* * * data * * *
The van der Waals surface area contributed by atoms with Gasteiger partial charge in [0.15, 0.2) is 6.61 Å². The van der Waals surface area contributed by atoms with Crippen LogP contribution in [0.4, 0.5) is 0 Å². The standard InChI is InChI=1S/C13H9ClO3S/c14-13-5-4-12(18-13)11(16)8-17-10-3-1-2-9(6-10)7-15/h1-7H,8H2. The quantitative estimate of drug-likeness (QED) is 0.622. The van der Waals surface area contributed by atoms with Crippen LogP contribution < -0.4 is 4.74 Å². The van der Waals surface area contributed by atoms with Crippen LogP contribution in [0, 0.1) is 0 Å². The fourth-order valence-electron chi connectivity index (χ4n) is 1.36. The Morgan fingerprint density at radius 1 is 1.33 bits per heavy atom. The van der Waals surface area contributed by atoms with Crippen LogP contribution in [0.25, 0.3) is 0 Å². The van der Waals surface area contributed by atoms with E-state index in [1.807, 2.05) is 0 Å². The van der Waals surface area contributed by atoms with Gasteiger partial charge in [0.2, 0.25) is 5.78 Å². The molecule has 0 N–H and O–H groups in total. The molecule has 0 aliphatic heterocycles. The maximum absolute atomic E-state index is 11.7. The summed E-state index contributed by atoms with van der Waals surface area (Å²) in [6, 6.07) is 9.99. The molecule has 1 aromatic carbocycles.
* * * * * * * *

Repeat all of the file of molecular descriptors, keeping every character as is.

The van der Waals surface area contributed by atoms with Gasteiger partial charge in [0.15, 0.2) is 6.61 Å². The van der Waals surface area contributed by atoms with Crippen LogP contribution in [0.4, 0.5) is 0 Å². The standard InChI is InChI=1S/C13H9ClO3S/c14-13-5-4-12(18-13)11(16)8-17-10-3-1-2-9(6-10)7-15/h1-7H,8H2. The quantitative estimate of drug-likeness (QED) is 0.622. The van der Waals surface area contributed by atoms with Crippen LogP contribution < -0.4 is 4.74 Å². The van der Waals surface area contributed by atoms with Crippen LogP contribution in [0, 0.1) is 0 Å². The fourth-order valence-electron chi connectivity index (χ4n) is 1.36. The Morgan fingerprint density at radius 1 is 1.33 bits per heavy atom. The van der Waals surface area contributed by atoms with Crippen LogP contribution in [0.25, 0.3) is 0 Å². The van der Waals surface area contributed by atoms with E-state index in [1.807, 2.05) is 0 Å². The van der Waals surface area contributed by atoms with Gasteiger partial charge in [0.2, 0.25) is 5.78 Å². The molecule has 0 N–H and O–H groups in total. The molecule has 0 aliphatic heterocycles. The maximum absolute atomic E-state index is 11.7. The summed E-state index contributed by atoms with van der Waals surface area (Å²) in [6, 6.07) is 9.99. The molecule has 1 aromatic carbocycles.